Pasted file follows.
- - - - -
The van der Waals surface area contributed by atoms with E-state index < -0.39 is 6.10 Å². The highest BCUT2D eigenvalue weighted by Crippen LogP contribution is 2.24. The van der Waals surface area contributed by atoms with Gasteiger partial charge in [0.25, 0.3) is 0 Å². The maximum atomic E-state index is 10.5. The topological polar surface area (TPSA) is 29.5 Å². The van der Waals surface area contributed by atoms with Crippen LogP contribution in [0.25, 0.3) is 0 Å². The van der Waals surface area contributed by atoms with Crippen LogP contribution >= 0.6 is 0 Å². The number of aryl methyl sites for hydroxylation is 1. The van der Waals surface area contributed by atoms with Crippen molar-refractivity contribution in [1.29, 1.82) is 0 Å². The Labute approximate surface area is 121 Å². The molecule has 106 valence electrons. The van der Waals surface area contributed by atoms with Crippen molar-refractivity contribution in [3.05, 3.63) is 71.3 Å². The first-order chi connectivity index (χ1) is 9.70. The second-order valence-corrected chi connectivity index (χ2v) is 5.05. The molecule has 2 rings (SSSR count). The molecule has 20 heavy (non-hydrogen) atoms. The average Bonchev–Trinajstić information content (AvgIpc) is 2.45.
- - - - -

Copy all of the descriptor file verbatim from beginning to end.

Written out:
The van der Waals surface area contributed by atoms with E-state index < -0.39 is 6.10 Å². The highest BCUT2D eigenvalue weighted by Crippen LogP contribution is 2.24. The van der Waals surface area contributed by atoms with Gasteiger partial charge in [0.25, 0.3) is 0 Å². The maximum atomic E-state index is 10.5. The topological polar surface area (TPSA) is 29.5 Å². The van der Waals surface area contributed by atoms with Crippen LogP contribution in [0.25, 0.3) is 0 Å². The van der Waals surface area contributed by atoms with Crippen LogP contribution >= 0.6 is 0 Å². The number of aryl methyl sites for hydroxylation is 1. The van der Waals surface area contributed by atoms with Crippen molar-refractivity contribution in [1.29, 1.82) is 0 Å². The Labute approximate surface area is 121 Å². The molecule has 106 valence electrons. The van der Waals surface area contributed by atoms with Crippen molar-refractivity contribution in [3.05, 3.63) is 71.3 Å². The first-order chi connectivity index (χ1) is 9.70. The second-order valence-corrected chi connectivity index (χ2v) is 5.05. The molecule has 2 rings (SSSR count). The molecule has 20 heavy (non-hydrogen) atoms. The average Bonchev–Trinajstić information content (AvgIpc) is 2.45.